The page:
— Wikipedia

Laforet

Laforet

Laforet Harajuku (ラフォーレ原宿, Rafōre Harajuku) is a department store, residence, and museum complex located in the Harajuku commercial and entertainment district of the Shibuya neighborhood, in Tokyo, Japan. Constructed over part of the old Tokyo Central Church, a newer church located behind the store, Laforet was opened in 1978. It was built by developer Mori Building, that had developed several sites across Tokyo, as well as (subsequently) the Roppongi Hills Mori Tower, and at the time of opening it was one of the tallest buildings in Tokyo.The name Mori, in Japanese, is the word for "forest" (森), and the name of the complex was a pun derived from that, it being simply the French words "la forêt" for "the forest".The complex has six floors and two basements, divided into half levels; with 150 shops, and the Laforet Museum on the top floor.It has had a long association with youth fashion culture, although this was not originally intended. Although fashion brands such as Hysteric Glamour and Ba-tsu opened their first boutiques there, originally its interior was more staid and conventional for the times. Unfortunately for its developers, this resulted in low sales in the first year of business, causing Ryotu Matsumoko of Ba-stu to be brought in to remodel the interior of the store, changing it to a more youthful and "edgy" design for the time, replacing long and deep stores with wide and shallow stores visible in "panopticon" fashion by shoppers from a central stairwell.The same was true of its fashion promotion advertising image, originally designed by U.S. firm Antonio Lopez, which was not particularly successful until taken over by Takuya Onuki, who in the middle 1990s switched the advertising campaigns from female models wearing brand clothes to quirky images such as the "Nude" brand of Americans going about their daily business dressed only in underwear, and dogs in denim.Following the increase in youth fashion culture of the times, Laforet took to partnering with youth fashion magazines and clothing brands to run fashion shows in the building during the 1980s and 1990s. A victim of its own success, with the independent innovators that were originally attracted being acquired by and assimilated into commercial interests, Laforet's fashion shows went into decline in the late 1990s.A new roster of boutiques began to turn its fortunes around in 2006.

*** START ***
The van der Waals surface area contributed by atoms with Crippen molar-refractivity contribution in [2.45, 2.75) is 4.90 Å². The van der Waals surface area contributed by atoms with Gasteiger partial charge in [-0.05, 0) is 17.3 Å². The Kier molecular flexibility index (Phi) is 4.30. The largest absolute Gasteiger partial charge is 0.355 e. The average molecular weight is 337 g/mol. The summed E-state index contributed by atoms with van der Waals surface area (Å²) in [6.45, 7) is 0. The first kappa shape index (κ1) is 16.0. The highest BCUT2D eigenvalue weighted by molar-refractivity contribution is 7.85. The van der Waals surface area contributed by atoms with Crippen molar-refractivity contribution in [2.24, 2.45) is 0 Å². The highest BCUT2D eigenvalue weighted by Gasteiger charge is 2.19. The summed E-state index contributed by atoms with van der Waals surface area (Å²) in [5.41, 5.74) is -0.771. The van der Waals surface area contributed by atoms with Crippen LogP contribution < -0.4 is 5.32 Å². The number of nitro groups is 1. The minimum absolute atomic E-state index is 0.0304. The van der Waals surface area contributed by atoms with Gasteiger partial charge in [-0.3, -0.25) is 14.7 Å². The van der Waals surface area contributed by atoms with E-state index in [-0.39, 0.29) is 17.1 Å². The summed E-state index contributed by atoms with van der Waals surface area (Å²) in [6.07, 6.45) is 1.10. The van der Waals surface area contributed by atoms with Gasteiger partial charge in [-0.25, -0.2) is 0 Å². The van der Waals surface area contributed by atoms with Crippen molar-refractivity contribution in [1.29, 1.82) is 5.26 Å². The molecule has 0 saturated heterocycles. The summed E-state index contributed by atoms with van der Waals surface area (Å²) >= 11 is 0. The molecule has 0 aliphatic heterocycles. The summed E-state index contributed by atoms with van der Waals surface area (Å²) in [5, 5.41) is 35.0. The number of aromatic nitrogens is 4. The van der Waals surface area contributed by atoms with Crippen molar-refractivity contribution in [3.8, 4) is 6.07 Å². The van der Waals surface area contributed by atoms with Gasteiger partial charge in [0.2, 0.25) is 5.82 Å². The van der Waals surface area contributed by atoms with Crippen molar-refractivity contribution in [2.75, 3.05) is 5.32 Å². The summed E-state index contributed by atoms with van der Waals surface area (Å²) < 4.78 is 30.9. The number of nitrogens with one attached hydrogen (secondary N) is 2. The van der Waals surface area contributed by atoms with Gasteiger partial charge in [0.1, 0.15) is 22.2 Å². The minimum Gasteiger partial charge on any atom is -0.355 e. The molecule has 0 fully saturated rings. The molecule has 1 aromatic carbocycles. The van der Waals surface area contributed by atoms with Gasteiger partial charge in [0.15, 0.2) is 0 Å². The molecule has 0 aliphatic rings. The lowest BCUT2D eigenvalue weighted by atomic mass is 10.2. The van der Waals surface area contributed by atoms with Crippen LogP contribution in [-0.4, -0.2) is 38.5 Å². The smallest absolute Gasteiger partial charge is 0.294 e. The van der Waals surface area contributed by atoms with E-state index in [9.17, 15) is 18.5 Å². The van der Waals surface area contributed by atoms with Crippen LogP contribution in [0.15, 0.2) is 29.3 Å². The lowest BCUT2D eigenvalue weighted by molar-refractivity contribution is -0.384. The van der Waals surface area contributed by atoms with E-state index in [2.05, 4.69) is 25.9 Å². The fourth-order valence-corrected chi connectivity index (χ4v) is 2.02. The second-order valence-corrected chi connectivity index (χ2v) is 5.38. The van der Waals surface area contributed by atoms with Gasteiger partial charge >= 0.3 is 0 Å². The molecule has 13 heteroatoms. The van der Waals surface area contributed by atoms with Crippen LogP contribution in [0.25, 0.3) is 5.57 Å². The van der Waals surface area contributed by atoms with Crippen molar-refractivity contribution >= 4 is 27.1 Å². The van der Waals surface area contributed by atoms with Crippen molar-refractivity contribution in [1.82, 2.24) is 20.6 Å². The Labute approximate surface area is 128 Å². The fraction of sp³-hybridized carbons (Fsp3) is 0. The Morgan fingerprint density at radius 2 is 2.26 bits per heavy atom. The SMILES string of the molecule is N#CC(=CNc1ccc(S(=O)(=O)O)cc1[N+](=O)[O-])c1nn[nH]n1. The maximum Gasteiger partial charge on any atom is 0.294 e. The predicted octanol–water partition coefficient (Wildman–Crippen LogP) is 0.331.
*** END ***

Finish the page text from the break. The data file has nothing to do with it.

— Wikipedia

Fashion week

Fashion week

A fashion week is a fashion industry event, lasting approximately one week, where fashion designers, brands or "houses" display their latest collections in runway fashion shows to buyers and the media. These events influence trends for the current and upcoming seasons. The most prominent fashion weeks are held in the fashion capitals of the world; New York, London, Milan, and Paris, or the "Big Four" which receive the majority of press coverage. As the fashion scene turns more multipolar in the 21st century, other centers such as Sydney, São Paulo, Bangalore, Mumbai, Beirut, Seoul, Berlin, Dubai, Los Angeles, Madrid, Monaco, Rome, Taipei, Shanghai, New Delhi, Vancouver, Copenhagen, Sibiu, Jakarta, Tokyo, Jordan, Algiers and Borneo host fashion weeks.

— Wikipedia

Chanel

Chanel

Chanel S.A. is a French privately held company owned by Alain Wertheimer and Gerard Wertheimer, grandsons of Pierre Wertheimer, who was an early business partner of the couturière Gabrielle Bonheur Chanel. Chanel S.A. is a high fashion brand that specializes in haute couture and ready-to-wear clothes, luxury goods and fashion accessories. In her youth, Gabrielle Chanel gained the nickname Coco from her time as a chanteuse. As a fashion designer, Coco Chanel catered to women’s taste for elegance in dress, with blouses and suits, trousers and dresses, and jewelery of simple design, that replaced the opulent, over-designed, and constrictive clothes and accessories of 19th-century fashion. The Chanel product brands have been personified by fashion models and actresses, including Inès de la Fressange, Catherine Deneuve, Carole Bouquet, Vanessa Paradis, Nicole Kidman, Anna Mouglalis, Lucía Hiriart, Hope Portocarrero, Audrey Tautou, Keira Knightley and Marilyn Monroe, who epitomize the independent, self-confident Chanel Girl. Historically, the House of Chanel is most famous for the stylistically versatile “little black dress”, the perfume No. 5 de Chanel, and the Chanel Suit. Chanel’s use of jersey fabric produced garments that were comfortable and affordable. Chanel revolutionized fashion — high fashion and everyday fashion — by replacing structured-silhouettes, based upon the corset and the bodice, with garments that were functional and flattering to the woman’s figure.